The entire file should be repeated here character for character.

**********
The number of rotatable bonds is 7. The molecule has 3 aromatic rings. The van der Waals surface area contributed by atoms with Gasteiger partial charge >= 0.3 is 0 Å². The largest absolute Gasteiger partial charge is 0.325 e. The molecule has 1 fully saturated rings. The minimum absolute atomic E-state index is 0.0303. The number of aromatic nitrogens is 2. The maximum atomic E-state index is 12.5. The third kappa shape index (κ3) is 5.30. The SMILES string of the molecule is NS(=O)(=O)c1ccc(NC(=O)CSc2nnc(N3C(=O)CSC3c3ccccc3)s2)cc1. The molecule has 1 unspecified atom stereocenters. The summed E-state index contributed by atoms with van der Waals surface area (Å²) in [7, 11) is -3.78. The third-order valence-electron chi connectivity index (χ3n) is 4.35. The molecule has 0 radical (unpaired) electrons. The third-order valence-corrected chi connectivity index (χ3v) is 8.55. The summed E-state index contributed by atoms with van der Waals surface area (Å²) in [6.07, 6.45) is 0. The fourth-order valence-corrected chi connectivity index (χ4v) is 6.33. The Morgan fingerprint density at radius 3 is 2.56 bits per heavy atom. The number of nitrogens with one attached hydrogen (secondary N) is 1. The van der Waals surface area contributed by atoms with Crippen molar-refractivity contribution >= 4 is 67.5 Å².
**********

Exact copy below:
The number of rotatable bonds is 7. The molecule has 3 aromatic rings. The van der Waals surface area contributed by atoms with Gasteiger partial charge >= 0.3 is 0 Å². The largest absolute Gasteiger partial charge is 0.325 e. The molecule has 1 fully saturated rings. The minimum absolute atomic E-state index is 0.0303. The number of aromatic nitrogens is 2. The maximum atomic E-state index is 12.5. The third kappa shape index (κ3) is 5.30. The SMILES string of the molecule is NS(=O)(=O)c1ccc(NC(=O)CSc2nnc(N3C(=O)CSC3c3ccccc3)s2)cc1. The molecule has 1 unspecified atom stereocenters. The summed E-state index contributed by atoms with van der Waals surface area (Å²) in [7, 11) is -3.78. The third-order valence-electron chi connectivity index (χ3n) is 4.35. The molecule has 0 radical (unpaired) electrons. The third-order valence-corrected chi connectivity index (χ3v) is 8.55. The summed E-state index contributed by atoms with van der Waals surface area (Å²) in [6.07, 6.45) is 0. The fourth-order valence-corrected chi connectivity index (χ4v) is 6.33. The Morgan fingerprint density at radius 3 is 2.56 bits per heavy atom. The number of nitrogens with one attached hydrogen (secondary N) is 1. The van der Waals surface area contributed by atoms with Crippen molar-refractivity contribution >= 4 is 67.5 Å².